On July 1, hard work and hundreds of hours spent by volunteers had paid off. Hawaii became the first state banning single-use plastic bags at store checkouts. "I'm collecting these now," said a clerk at Safeway in Hawaii just a few days before the ban took into effect. "Soon we can't have them anymore and I like reusing the plastic bags in my home." I smiled. I knew that this change, just like every change, will be accepted gradually. It's similar to when you move and still drive to your old neighborhood to run errands before finding similar places near your new home -- people will eventually accept the ban and find their alternatives purchasing reusable cotton bags and bringing them to stores. And those, who claim that they reuse plastic bags for trash, must know that doing so, the bags don't get recycled (actually less than five percent of them do get recycled) and they will still end up in a landfill or add to the ocean plastic pollution.
The advantages of plastic bag bans are endless. We'll save on costs of producing them. Turtles will no longer get caught in floating in the ocean plastic bags and birds won't fly into them. There will be no more tourists walking down Kalakaua Avenue holding ABC store plastic bags with a single item in them. This beautiful scenario seemed almost too good to be true.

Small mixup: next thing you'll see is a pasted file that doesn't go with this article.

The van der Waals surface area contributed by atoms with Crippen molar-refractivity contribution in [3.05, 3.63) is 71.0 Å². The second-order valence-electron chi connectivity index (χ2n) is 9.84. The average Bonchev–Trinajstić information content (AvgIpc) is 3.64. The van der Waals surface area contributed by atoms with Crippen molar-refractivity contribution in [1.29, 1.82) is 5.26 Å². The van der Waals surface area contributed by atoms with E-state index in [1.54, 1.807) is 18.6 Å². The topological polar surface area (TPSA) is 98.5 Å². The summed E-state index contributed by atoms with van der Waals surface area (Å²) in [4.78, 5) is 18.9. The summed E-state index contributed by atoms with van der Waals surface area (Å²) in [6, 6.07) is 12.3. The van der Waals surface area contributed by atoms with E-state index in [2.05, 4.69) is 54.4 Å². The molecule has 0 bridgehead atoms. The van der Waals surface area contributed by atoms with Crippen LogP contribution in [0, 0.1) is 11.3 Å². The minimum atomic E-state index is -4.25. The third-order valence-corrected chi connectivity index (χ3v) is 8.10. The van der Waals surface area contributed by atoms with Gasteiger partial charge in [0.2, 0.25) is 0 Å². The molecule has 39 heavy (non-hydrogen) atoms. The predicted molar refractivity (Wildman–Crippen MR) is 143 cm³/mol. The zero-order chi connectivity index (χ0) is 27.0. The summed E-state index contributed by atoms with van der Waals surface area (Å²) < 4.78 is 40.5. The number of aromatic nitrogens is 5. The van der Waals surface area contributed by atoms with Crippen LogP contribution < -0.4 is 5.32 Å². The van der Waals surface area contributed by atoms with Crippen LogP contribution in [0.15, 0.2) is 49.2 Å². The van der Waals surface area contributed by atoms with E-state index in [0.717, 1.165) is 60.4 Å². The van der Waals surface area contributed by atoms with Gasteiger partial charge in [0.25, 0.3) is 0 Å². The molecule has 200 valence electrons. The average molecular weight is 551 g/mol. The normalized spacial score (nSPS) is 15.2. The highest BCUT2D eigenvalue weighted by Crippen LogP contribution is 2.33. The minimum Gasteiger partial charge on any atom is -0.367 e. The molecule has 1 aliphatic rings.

New plastic bags introduced after the ban.
This joy was overshadowed by the stores, which took advantage of the loophole in the ban and promptly introduced thicker plastic bags claiming they were reusable. However, these thicker plastic bags will make a larger damage to the environment than the ones, which are banned.
Should we count on the consciousness of the consumer, who will choose not to use the single-use plastic bags? Should we approach Walmart in a gentle way? Both Honolulu Mayor Kirk Caldwell and Council Chair Ernie Martin told Hawaii News Now Monday they don't like loopholes in Oahu's new plastic bag ban and are open to toughening the law. This sounds very promising.
If you'd like to contribute to taking one step towards banning all the plastic bags from store checkout points in Hawaii, you can be heard by signing this petition. Please sign it regardless if you live in Hawaii. Let's take a step closer to a global ban of single-use plastic bags.
I hope that other states, which are getting ready to pass the single-use plastic bag ban will take notice of this loophole and draft the ban accordingly.
Anna Sabino is a designer and founder of LucidFoundation.org - organization spreading the word about and donating a percentage of the jewelry sales proceeds to a chosen charity every month. She is writing a book "The Comfort of Change", you can follow its progress at AnnaSabino.com